The temporomandibular joint (TMJ) is the joint that attaches your jaw to your skull. In today's post, our Kenora dentists explain three main types of TMJ disorders (TMD), symptoms, and treatment options.
What is TMJ Disorder?
The TMJ is the joint connecting the temporal bones of your skull (located just below your temple, in front of your ear) to your jaw. You use this hinge to do everything from moving your jaw to eating, talking – even breathing.
Temporomandibular joint disorders (TMD) happen when there is an issue with your jaw and facial muscles. You begin to experience pain in the area and if the disorder progresses to a severe state, the joint may eventually be unable to move.
Types of TMJ Disorder
There are 3 different types of TMD:
Joint Degenerative Disorders
Most commonly known as osteoarthritis, this joint degenerative disorder happens when cartilage holding the round ends of the two bones in your jaw together breaks or wears away.
This cartilage allows your bones to easily move over one another and acts as a shock absorber to protect the joing. If the cartilage erodes, it can cause pain and swelling and you may not be able to move your jaw as easily.
Also referred to as myofascial pain, muscle disorders involve pain and discomfort in all the muscles controlling the function of your jaw. You may also experience pain in your jaw muscles, shoulders and neck.
Joint Derangement Disorders
A soft, small disc located between your skull bone and your jaw bone makes the opening and closing of the jaw smooth and easy. This disc is also important as it absorbs shocks to the jaw joint that happen during movement.
When an individual has a joint derangement disorder, it means that this disc has become dislocated or damaged and it impedes the proper function of the jaw. Currently, there is no surgical solution to this problem.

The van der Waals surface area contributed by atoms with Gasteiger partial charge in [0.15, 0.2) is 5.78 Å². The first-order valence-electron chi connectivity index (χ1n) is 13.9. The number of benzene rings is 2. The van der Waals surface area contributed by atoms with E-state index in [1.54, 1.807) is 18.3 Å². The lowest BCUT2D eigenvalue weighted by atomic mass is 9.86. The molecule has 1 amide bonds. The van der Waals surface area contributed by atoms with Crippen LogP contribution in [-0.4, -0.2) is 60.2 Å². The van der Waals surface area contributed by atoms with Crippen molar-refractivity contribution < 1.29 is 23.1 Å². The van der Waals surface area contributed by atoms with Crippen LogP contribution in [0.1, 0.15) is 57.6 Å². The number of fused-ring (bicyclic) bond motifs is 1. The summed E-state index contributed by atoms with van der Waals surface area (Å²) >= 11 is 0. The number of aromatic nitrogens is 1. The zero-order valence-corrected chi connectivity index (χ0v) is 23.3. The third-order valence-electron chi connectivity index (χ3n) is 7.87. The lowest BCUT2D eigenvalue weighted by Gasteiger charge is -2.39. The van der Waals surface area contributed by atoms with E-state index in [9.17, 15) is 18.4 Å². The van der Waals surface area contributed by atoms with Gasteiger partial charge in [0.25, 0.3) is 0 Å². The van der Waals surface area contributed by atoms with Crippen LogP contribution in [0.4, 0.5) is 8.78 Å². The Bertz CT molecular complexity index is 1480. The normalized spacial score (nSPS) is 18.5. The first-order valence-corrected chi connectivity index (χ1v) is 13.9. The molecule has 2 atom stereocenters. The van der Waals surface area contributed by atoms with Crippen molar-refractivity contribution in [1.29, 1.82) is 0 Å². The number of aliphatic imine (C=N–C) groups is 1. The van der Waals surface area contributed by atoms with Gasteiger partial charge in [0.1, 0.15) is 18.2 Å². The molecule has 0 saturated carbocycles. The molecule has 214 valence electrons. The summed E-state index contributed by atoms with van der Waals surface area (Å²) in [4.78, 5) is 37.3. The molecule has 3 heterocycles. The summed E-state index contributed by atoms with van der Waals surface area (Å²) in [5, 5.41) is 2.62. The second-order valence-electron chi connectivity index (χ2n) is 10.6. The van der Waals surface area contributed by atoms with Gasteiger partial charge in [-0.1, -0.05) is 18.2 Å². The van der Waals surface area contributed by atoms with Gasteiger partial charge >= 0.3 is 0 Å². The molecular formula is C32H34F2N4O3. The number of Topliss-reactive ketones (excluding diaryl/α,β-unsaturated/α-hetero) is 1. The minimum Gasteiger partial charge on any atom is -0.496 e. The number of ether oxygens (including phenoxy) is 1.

Symptoms of TMD
With every type of TMD, you’ll likely experience pain in your jaw and face. The area around your ears may hurt, and you’ll feel an ache when you open your mouth to eat or talk.
Other symptoms may include:
- Facial bruising or swelling
- Problems opening, closing or clenching your jaw
- Headaches, dizziness or pain in your temples
- Grinding, clicking or popping sounds when you open your jaw
- Additional pain in your neck and/or shoulders
When You Should See a Dentist for TMD Treatment
If at-home remedies such as avoiding stress, chewing gum, gently massaging your neck and jaw muscles, trying over-the-counter non-steroidal anti-inflammatory drugs (NSAIDS) have not proven effective, you should make a dental appointment.
Your dentist will review your dental history, perform a thorough examination of your bite and jaw, and take X-rays to assess before providing an official diagnosis of TMD. There is a range of treatments available for TMD ranging from physical therapy to surgery. Some things your dentist may suggest include:
- TMJ therapy
- Physical Therapy
- Oral Surgery
- Dental splints
- Prescription medications